The little creamy turnip amuse bouche is one of many daily inventions, but it feels like it belongs here – deeply delicious, unwaveringly Southern but also brand-new under the sun. The “Local Sweet Corn” on the menu, for example, turns out to be fat, end-of-summer kernels with a crust-capped corn pudding, a generous dollop of paddlefish caviar and flecks of dill, parsley and hot peppers.
While past visits at the old locations have been marred by rowdy dining neighbors, weird seating and other apparent anomalies, my last two visits to the new location were seamlessly enjoyable and marked by exceptional, friendly and knowledgeable service.
The feeling in this smaller room is more of an appreciation society than a democratic one, and it seems Bacchanalia is determined to be what it wants to be, which is more focused and concentrated, rather than everything to everyone – even as defined by their last, great incarnation.
I do have a few quibbles with Bacchanalia, which has not always been my favorite restaurant although I’ve always recognized its greatness. It’s hard not to notice the cost involved – our dinner for two topped $300 once we added cocktails, bottled water and wine. (Prix fixe for three courses is $190 for two.) But you won’t want to miss any of these either.
If, however, you’d like to eat here more often, do not overlook the inventive, one-of-a-kind seafood tower, which we ordered on our second visit. For two people, and at $75, it’s a comparatively affordable alternative and provides the same kind of journey a three-course meal here does – if a briefer, punchier one.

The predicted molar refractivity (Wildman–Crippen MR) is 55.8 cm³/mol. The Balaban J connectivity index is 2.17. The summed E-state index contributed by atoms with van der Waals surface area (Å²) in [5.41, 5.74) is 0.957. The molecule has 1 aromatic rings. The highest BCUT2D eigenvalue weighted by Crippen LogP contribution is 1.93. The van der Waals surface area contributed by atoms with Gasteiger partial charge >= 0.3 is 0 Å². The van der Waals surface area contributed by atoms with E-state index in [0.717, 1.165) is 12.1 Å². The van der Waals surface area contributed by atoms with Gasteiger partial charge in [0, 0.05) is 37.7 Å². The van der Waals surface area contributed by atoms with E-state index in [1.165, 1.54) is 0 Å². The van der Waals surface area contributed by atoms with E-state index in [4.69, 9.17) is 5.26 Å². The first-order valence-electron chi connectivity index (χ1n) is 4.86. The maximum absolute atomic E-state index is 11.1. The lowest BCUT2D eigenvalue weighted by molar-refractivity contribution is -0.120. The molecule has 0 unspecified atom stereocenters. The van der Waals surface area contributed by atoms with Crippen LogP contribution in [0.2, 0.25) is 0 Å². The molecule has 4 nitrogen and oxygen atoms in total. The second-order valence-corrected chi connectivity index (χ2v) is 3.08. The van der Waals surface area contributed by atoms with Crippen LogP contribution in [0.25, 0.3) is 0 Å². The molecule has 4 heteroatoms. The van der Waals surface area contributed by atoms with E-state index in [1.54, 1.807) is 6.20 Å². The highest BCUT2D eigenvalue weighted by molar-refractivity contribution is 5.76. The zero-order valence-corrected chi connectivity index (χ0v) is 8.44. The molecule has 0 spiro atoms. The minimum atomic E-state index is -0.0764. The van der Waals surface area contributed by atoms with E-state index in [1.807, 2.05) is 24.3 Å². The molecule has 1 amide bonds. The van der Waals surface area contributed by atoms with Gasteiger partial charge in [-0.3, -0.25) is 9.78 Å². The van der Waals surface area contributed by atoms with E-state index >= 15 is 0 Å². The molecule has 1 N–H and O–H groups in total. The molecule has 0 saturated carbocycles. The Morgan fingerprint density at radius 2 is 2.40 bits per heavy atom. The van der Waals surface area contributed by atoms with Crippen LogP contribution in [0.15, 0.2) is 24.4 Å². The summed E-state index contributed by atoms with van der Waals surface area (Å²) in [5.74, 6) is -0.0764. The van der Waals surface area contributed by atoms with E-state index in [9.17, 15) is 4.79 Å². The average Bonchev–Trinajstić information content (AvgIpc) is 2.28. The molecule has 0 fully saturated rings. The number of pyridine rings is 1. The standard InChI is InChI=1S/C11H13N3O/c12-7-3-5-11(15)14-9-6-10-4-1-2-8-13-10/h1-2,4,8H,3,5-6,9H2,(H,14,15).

This is not the typical seafood tower, but closer to a Southern-style omakase tasting menu. On our visit, four raw kumamoto oysters surround steelhead trout belly tartare, flecked with microgreens with house-cured trout roe on the side. On a second tray, those big Florida hoppers turned up in shrimp “cocktail,” in a thin, sweeter sauce, surrounded by conch-shaped dishes offering up luscious hunks of buttery crab and lobster (no cracking or shelling here), in fully thought-out dishes, seasoned and dotted with herbs, or in precise cubes of raw rainbow trout crudo.
There is much more to tell – the wine list, the cocktails, the cheese tray, the caviar service. As much as Bacchanalia costs, it offers even more. Like Dickens’ Ghost of Christmas Present, Bacchanalia tells us to appreciate what we have right now, and to share it.
Address: 1460 Ellsworth Industrial Boulevard, Atlanta
404.365.0410 ext. 2 or starprovisions.com/bacchanalia
Hours: Dinner, Mondays-Saturdays
Parking: Plentiful parking in attached lot
Dress Code: Anything from Young Creative (stylish jeans and sneakers) to C-Suite Senior (suit, great shoes)
Speaking of Seafood Towers ...
Bracing, chilled seafood is always correct during the holidays, especially on New Year’s Eve. Here are a few places to sample a classic tower.
Atlanta Fish Market
Pano’s stalwart is still going strong, with impeccably sourced shellfish and finned fare. The tower for two is $42 and includes lobster, oysters, clams, shrimp and ceviche.
Olde Pink House
A two-tiered masterwork of crab, lobster, shrimp, oysters and more. $120. (Smaller version also available for $90.)
The Jekyll Island Club’s newest restaurant includes a $60 “assorted tower” among its raw bar selections of shrimp, lobster, Sapelo clams and more.